Issues of Law Versus Issues of Fact in Appellate cases

  1. Civil Appeals
  2. Issues of Law Versus Issues of Fact in Appellate cases

If you are considering a civil appeal, one of your first steps must be narrowing the issues you will ask the court to consider, and hopefully reverse, as part of the appellate process. With few exceptions, the Courts of Appeal focus only on questions of law, not questions of fact. So, what does that mean?

Definition: Question of Fact

During a trial in the California superior court system, all questions of fact are decided by the trier of fact which is either a jury or a judge. Questions of fact are answered by the judge or jury based upon the witnesses’ testimony and physical items that were admitted into evidence along with the inferences drawn from them.

For example, in a personal injury trial, questions of fact may include whether the plaintiff fell and where he fell. In a speeding case, a question of fact could be whether the defendant was actually speeding.

Definition: Question of Law

Questions of law are also decided in California trials, but they are decided by the trial judge alone. The judge determines which laws are relevant to the case at bar, and applies those legal principles to the particular facts that were elicited during the trial. It takes years of education and experience to interpret and understand the complicated laws of the United States and California. Jury members simply can’t make these important decisions.

Using the same examples mentioned above, in the personal injury trial, the judge may have to answer questions of law such as whether the owner of the property where the fall occurred had an obligation to protect the plaintiff or maintain the property in a certain condition. In the speeding case, the judge might have to decide whether a certain speed limit applied in the area where the ticket was issued.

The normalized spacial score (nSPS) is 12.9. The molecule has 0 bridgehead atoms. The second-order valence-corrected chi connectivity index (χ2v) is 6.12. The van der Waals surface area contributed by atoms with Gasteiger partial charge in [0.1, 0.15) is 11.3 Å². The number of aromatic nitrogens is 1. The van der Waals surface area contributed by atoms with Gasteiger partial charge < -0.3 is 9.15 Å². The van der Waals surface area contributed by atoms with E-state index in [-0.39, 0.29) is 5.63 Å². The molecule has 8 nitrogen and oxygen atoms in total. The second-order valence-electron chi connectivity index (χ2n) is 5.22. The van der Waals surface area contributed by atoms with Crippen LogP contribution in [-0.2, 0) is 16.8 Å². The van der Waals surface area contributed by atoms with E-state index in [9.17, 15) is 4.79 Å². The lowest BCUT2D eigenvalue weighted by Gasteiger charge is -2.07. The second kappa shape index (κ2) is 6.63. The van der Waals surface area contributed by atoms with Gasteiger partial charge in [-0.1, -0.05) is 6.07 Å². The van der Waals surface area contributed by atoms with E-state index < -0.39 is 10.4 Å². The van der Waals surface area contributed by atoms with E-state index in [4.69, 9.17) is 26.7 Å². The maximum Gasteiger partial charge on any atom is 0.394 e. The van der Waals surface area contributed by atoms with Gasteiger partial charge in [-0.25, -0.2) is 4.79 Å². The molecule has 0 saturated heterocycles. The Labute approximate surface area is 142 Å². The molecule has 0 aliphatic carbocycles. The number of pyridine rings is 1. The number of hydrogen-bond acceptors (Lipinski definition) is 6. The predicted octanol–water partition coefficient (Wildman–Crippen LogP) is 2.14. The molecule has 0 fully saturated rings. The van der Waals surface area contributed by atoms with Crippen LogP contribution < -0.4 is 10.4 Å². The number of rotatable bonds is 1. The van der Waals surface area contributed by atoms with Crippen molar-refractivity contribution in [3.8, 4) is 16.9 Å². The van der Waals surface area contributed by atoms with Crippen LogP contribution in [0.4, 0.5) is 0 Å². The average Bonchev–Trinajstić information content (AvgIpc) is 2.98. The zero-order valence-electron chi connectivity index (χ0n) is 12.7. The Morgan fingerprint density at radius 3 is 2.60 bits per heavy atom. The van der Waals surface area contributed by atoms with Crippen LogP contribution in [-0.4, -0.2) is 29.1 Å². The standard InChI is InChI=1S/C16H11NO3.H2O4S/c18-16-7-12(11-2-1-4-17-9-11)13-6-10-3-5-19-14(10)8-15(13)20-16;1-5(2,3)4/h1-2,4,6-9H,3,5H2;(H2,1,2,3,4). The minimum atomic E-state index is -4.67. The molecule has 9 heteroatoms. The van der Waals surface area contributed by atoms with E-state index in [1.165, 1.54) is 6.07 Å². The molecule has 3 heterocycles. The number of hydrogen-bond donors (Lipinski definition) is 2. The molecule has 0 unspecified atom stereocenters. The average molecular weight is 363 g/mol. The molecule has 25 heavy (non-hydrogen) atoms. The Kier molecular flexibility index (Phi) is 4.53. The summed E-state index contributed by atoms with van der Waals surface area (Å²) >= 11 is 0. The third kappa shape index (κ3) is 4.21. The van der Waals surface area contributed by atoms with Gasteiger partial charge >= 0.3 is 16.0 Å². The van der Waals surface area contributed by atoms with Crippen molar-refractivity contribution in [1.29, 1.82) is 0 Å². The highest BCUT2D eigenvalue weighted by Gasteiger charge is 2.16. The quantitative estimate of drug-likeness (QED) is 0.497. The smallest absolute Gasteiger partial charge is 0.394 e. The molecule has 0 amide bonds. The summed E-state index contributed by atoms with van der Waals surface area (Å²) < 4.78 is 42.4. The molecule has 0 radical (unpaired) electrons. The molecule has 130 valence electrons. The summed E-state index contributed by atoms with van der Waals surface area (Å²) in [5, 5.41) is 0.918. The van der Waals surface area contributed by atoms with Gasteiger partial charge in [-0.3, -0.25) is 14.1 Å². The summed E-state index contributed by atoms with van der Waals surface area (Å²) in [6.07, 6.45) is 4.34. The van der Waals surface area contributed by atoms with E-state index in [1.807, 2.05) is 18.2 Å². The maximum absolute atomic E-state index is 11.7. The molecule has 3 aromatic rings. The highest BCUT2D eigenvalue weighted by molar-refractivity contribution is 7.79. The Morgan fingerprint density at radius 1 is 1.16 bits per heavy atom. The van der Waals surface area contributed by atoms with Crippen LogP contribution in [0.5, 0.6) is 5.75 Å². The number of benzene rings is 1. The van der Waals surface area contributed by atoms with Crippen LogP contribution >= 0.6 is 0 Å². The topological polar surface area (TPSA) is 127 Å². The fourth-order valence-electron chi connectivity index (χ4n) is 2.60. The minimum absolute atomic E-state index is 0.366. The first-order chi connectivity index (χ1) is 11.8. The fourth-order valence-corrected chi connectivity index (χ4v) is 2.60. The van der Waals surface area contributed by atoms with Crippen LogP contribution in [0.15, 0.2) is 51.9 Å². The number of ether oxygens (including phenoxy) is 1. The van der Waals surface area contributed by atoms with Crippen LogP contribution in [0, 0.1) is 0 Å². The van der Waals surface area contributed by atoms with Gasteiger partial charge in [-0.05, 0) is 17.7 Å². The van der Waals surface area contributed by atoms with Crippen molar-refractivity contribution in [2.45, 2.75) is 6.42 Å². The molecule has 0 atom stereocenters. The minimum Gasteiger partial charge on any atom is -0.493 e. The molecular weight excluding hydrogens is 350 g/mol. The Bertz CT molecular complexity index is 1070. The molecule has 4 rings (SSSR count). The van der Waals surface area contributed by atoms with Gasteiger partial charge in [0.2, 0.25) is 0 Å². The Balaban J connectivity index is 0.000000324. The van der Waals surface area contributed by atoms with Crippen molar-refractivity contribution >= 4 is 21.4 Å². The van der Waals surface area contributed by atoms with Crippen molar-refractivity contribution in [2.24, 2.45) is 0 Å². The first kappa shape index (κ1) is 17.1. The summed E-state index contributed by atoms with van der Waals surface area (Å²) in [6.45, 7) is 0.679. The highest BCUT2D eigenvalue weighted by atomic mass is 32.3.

What Happens at the California Appellate Level?

Some people believe when a trial decision is appealed, the Courts of Appeal will hold a brand new trial and consider new or different evidence when deciding if the trial court made a mistake. The appellate process does not work this way.

In a civil appeal, the court does not allow witness testimony, introduction of evidence, or argument about the facts that were determined by the prior judge or jury. Only questions of law can be presented, argued, and decided by the appellate court. Appellate judges decide whether the appropriate law was applied correctly to the established facts in each case.

Returning to our prior example, if the jury found that the plaintiff fell and sustained injuries on the defendant’s property, the defendant cannot argue on appeal that the plaintiff didn’t really fall or the property belonged to someone else. The defendant may be able to argue that the law did not impose a duty on him to protect the plaintiff or repair the condition of the property, or that the judge misapplied the law during the trial.

Civil appeals are complicated and technical. If you are dissatisfied with the outcome you received after a trial in the California superior court, you may or may not have grounds for an appeal. A California Appellate specialist can answer this question and provide advice about the viability of your civil appeal.

Few California Attorneys Specialize in Appellate Cases

As a certified Appellate Specialist, Noreen Evans is licensed to appear and argue legal cases in every level of the California court system, including the Courts of Appeal and the Supreme Court. Attorney Evans is also admitted to several federal courts, including the United States Supreme Court, the Ninth Circuit Court of Appeal, and the United States Tax Court. At Evans Kingsbury LLP, we provide our clients with decades of litigation and appellate experience. Call us today at (707) 596-6090 or fill out our easy contact form to discuss your case.

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